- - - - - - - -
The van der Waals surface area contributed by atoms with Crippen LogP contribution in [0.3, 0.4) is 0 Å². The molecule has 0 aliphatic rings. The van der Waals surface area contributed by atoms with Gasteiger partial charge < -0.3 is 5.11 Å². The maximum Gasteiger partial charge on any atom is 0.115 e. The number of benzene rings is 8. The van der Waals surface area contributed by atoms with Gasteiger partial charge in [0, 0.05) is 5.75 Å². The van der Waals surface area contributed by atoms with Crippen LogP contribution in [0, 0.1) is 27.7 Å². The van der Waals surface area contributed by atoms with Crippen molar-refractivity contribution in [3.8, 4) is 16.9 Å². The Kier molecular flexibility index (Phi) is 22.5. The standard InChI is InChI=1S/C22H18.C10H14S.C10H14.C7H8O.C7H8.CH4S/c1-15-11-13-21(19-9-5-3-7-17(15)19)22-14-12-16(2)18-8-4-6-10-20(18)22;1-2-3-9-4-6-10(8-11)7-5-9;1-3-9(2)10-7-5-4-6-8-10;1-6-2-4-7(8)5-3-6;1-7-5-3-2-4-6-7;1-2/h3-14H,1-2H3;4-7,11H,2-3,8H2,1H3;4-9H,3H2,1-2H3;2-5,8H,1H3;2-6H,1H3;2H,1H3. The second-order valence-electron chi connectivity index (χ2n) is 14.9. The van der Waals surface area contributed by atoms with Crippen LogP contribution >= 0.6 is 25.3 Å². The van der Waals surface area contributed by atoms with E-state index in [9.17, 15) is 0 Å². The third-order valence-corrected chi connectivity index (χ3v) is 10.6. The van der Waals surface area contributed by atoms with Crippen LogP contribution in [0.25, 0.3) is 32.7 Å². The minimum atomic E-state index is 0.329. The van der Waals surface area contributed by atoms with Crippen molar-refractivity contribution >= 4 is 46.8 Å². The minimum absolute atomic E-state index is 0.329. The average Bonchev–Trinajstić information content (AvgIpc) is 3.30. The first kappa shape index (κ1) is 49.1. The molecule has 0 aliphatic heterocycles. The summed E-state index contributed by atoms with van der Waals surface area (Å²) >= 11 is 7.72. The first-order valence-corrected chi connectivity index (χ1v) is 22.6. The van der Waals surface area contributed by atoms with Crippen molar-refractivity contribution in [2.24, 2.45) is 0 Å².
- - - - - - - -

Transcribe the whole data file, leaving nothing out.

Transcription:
The van der Waals surface area contributed by atoms with Crippen LogP contribution in [0.3, 0.4) is 0 Å². The molecule has 0 aliphatic rings. The van der Waals surface area contributed by atoms with Gasteiger partial charge < -0.3 is 5.11 Å². The maximum Gasteiger partial charge on any atom is 0.115 e. The number of benzene rings is 8. The van der Waals surface area contributed by atoms with Gasteiger partial charge in [0, 0.05) is 5.75 Å². The van der Waals surface area contributed by atoms with Crippen LogP contribution in [0, 0.1) is 27.7 Å². The van der Waals surface area contributed by atoms with Crippen molar-refractivity contribution in [3.8, 4) is 16.9 Å². The Kier molecular flexibility index (Phi) is 22.5. The standard InChI is InChI=1S/C22H18.C10H14S.C10H14.C7H8O.C7H8.CH4S/c1-15-11-13-21(19-9-5-3-7-17(15)19)22-14-12-16(2)18-8-4-6-10-20(18)22;1-2-3-9-4-6-10(8-11)7-5-9;1-3-9(2)10-7-5-4-6-8-10;1-6-2-4-7(8)5-3-6;1-7-5-3-2-4-6-7;1-2/h3-14H,1-2H3;4-7,11H,2-3,8H2,1H3;4-9H,3H2,1-2H3;2-5,8H,1H3;2-6H,1H3;2H,1H3. The second-order valence-electron chi connectivity index (χ2n) is 14.9. The van der Waals surface area contributed by atoms with Crippen LogP contribution >= 0.6 is 25.3 Å². The van der Waals surface area contributed by atoms with E-state index in [9.17, 15) is 0 Å². The third-order valence-corrected chi connectivity index (χ3v) is 10.6. The van der Waals surface area contributed by atoms with Crippen LogP contribution in [0.25, 0.3) is 32.7 Å². The minimum atomic E-state index is 0.329. The van der Waals surface area contributed by atoms with Crippen molar-refractivity contribution >= 4 is 46.8 Å². The minimum absolute atomic E-state index is 0.329. The average Bonchev–Trinajstić information content (AvgIpc) is 3.30. The first kappa shape index (κ1) is 49.1. The molecule has 0 aliphatic heterocycles. The summed E-state index contributed by atoms with van der Waals surface area (Å²) >= 11 is 7.72. The first-order valence-corrected chi connectivity index (χ1v) is 22.6. The van der Waals surface area contributed by atoms with Crippen molar-refractivity contribution in [2.24, 2.45) is 0 Å².